Saturday, October 22, 2011

Traditional media insiders are the least qualified to comment on the future of traditional media

With the release of News Ltd's Future of journalism 'discussion' I've submitted a 'Your view' to the site which may, or may not, be published at some point in the future.

On the basis that traditional media is no longer the gatekeeper for participation in public debate I have posted my submission below.

I see a lot of the debate over traditional media relevancy and business models being very 'fiddling on the edges' stuff, attempting to use technical or legal barriers (such as copyright) to preserve an industrial era view of media which media consumers, now also media producers, are rejecting in droves.

Today any individual or organisation can create and maintain its own media platform capable of reaching 95% of Australians, and over 2 billion people worldwide.

The Internet, by merely existing, allows entrepreneurs and agile organisations to question all previous assumptions about the collection, collation, filtering, distribution and monetization of content. As a global playing field, the importance of geographic boundaries has been further diminished.

Being agile, efficient and effective is no longer sufficient. Organisations must be prepared to destroy and reconstruct themselves under entirely different models to remain competitive and relevant.

The jury is still very much out as to whether traditional newspapers, radio and television media organisations will be able to do this before they see a substantial amount of their profitability dry up.

My submission:

It is no surprise that people who work in traditional media, who have a financial and emotional stake in its future, are supportive of their organisation’s future (provided they are agile, efficient and effective).

I can see expert blacksmiths believing the same with the arrival of mass-produced cars and metalwork.

However what those beholden to traditional media cannot see is the viewpoint from the outside world.

Yes access to information is a requirement for liberal democracies. Yes quality news is a tool used to stabilize societies and promote understanding.

However there is no law of nature that states that profitability must be at the root of quality news coverage and reporting. Nor is there a causal link between professional journalism and professional news reporting – journalists, as humans, are as prone to reflecting their own biases as others and, even when trained to be objective, are at the mercy of sub-editors (where they still exist), editors and the overall political ambitions of for-profit media concerns.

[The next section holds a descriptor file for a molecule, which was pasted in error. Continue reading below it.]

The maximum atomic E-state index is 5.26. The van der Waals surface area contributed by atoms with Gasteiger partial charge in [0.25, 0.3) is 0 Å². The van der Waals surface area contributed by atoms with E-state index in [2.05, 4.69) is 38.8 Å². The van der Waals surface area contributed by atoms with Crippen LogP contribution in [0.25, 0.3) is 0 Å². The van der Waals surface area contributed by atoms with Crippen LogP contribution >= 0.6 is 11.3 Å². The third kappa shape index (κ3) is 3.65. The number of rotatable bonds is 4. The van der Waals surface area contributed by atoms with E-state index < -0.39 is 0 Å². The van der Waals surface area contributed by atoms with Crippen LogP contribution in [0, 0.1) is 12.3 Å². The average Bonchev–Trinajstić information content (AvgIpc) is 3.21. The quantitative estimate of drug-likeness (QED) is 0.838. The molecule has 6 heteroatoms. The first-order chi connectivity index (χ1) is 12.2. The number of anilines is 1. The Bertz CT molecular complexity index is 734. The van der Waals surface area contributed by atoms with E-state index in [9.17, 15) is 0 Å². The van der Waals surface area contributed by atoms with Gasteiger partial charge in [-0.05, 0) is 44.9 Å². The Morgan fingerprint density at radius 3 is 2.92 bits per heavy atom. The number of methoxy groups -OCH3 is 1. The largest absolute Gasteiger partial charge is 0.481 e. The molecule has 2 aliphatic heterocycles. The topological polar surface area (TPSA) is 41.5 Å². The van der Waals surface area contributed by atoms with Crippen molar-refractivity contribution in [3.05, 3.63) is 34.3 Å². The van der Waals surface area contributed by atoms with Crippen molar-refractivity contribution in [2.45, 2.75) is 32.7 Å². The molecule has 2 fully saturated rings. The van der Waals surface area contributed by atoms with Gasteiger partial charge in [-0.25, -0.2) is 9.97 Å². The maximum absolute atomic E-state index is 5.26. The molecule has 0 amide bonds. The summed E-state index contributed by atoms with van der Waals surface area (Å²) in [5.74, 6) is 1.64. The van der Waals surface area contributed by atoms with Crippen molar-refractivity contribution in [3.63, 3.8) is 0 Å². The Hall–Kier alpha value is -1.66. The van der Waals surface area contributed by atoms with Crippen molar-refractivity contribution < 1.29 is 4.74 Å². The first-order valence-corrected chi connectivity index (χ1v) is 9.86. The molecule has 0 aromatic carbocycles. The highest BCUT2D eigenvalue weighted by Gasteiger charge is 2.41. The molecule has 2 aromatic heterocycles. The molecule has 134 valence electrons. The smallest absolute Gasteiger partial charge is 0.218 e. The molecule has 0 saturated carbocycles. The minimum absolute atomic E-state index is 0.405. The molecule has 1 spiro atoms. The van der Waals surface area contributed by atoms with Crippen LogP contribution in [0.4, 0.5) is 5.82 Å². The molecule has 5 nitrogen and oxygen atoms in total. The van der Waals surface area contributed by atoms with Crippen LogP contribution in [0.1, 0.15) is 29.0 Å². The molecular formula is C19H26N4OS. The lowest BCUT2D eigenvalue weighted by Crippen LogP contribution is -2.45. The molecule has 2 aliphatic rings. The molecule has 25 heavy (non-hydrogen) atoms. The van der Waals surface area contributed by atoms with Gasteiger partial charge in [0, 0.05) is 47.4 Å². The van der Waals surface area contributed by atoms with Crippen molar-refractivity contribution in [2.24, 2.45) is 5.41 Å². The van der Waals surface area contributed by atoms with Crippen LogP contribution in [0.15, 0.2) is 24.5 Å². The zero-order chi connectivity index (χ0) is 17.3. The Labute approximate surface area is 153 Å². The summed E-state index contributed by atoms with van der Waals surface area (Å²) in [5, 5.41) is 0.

Now I am not saying that government-run media (with no profit objective) is the answer. These systems bring their own control and bias issues, they still need cash and still have oversight from humans who may be influenced by political views.

Nor am I saying that for-profit, or even not-for-profit independent media outlets do not have a future. They do.

However the vast expansion in expressive capability that has been realized through the Internet has offered a second model to news gathering and reporting that will seriously challenge the biases of distribution systems with tacked on news collection and reporting facilities.

There is no reason to assume that industrial news services will continue to be the leading players in the media market – certainly the impact of the web on other industrial era centralised industries has been profound. When the means of production and distribution are diversified, some necessary changes and adaptation is required.

However those who have financial and emotional connection to the old models, while the most prolific commenters on new models, are not the gatekeepers to these new media forms, nor are they objective and impartial observers, able to assess the changes without bias.

I would challenge News Ltd and all other industrial-era news industry players to look outside themselves and their orbits (bloggers who are, in effect, news people) to the broader changes occurring in society.

We need to consider new models – perhaps the disaggregation of news collection and distribution, creating an open market for people to write news, have it submitted to, paid for and distributed by strong distribution channels, or for citizens (who are now all journalists, so we can drop the ‘citizen journalist’ tag) to be paid based on views, likes and reputation when submitting their work to an open news distribution platform.

News is no longer the news, access to distribution is the news and there is a pressing need to experiment with new approaches to opening up news distribution rather than locking it down into professional guild-like channels.

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